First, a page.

# Topics in Mathematical Analysis

This volume contains a collection of 13 lectures given over the period 2000-2003 at the University of Padova. The topics of these lectures are from various areas of mathematical analysis: potential theory, differential equations and harmonic analysis. Integral representations in complex, hypercomplex and Clifford analysis are treated in the H. Begehr lectures. O. Martio describes two approaches to Sobolev type spaces on metric spaces and their applications to minimizers of variational integrals. "An introduction to mean curvature flow" is the title of G. Bellettini's five hour course. P. Drábek concentrates on three basic tools used in bifurcation theory: the implicit function theorem, the degree theory and the variational method. The lectures by P. Lindquist deal with the eigenvalue problem for p-Laplacian. The existence of solutions to nonlinear elliptic equations with critical and supercritical exponents is the subject of D. Passaseos' lectures. The lectures of G. Rosenblum are devoted to asymptotics of eigenvalues of singular elliptic operators. The purpose of the lectures of E. Vesentini is to show an approach to semigroups of non-linear operators along the same lines as is followed in the linear case.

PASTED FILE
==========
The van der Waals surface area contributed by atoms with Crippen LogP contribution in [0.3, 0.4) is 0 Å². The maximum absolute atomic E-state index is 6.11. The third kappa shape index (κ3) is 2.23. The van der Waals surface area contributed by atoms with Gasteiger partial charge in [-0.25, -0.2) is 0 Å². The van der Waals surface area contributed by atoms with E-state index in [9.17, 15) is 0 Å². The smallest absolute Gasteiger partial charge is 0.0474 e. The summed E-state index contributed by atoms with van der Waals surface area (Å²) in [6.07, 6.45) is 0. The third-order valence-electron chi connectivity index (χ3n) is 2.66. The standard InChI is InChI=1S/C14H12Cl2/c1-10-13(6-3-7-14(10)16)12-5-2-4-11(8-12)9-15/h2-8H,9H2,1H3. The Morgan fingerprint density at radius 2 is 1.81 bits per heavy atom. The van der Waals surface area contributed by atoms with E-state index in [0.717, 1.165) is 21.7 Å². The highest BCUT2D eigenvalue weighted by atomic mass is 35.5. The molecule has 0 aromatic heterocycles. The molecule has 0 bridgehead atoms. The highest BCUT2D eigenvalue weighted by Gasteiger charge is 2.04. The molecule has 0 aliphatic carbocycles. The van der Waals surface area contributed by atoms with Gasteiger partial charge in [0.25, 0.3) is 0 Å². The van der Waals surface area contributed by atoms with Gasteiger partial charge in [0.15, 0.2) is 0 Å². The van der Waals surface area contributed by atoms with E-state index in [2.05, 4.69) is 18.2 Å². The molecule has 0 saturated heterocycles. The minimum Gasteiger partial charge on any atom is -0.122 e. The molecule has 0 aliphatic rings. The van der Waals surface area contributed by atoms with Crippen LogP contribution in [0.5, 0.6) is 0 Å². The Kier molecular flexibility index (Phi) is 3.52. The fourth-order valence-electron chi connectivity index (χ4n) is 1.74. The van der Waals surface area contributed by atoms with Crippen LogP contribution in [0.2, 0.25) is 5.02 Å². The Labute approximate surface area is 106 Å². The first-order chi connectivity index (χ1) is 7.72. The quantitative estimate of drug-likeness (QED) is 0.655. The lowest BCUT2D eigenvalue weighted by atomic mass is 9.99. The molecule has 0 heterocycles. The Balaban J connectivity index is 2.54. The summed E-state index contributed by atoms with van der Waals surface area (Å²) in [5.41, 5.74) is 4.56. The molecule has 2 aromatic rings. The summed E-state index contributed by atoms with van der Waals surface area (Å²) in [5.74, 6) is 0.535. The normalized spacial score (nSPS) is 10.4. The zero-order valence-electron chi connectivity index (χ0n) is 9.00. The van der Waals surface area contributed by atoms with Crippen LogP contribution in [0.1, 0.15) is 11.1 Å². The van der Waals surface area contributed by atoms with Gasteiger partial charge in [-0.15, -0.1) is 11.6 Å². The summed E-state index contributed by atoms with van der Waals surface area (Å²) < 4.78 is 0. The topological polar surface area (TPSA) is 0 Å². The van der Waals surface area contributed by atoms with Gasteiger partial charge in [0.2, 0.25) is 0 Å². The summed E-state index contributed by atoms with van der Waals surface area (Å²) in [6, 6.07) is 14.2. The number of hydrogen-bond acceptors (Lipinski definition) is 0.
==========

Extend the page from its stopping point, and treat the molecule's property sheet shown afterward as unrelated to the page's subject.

The last five lectures deal with the harmonic analysis approach to analysis of geometric objects. The injectivity of Radon's transform is studied in the lectures by M. Agranovsky. Connections with overdetermined boundary problems are also shown. The interplay of Fourier analysis and geometric combinatorics like the Szemeredi-Trotter incidence theorem is described in A. Iosevichs' lectures. C. D. Sogge presents the restriction theorem for Fourier transforms and estimates for the Bochner-Riesz means on Riemann manifolds and he shows how these results can be applied to estimate the eigenfunctions of the Laplacian on a compact Riemann manifold with or without boundary. The contribution "Five lectures on harmonic analysis" written by F. Soria explains how properties of classical equations (heat, Laplace, wave and Schrödinger) can be studied through methods of harmonic analysis (e.g. maximal operators and multipliers). H. Triebel shows that fractals can be interpreted as quasi-metric spaces and therefore the theory of function spaces on them is a decisive instrument, e.g. for the investigation of spectrum of the Laplacian on a fractal structure. All contributions are clearly written, contain motivations and give a large number of references and therefore can be recommended to graduate students. Non-experts can also find a lot of useful information on various aspects of partial differential equations.

**Submitted by Anonymous |

**26 / May / 2011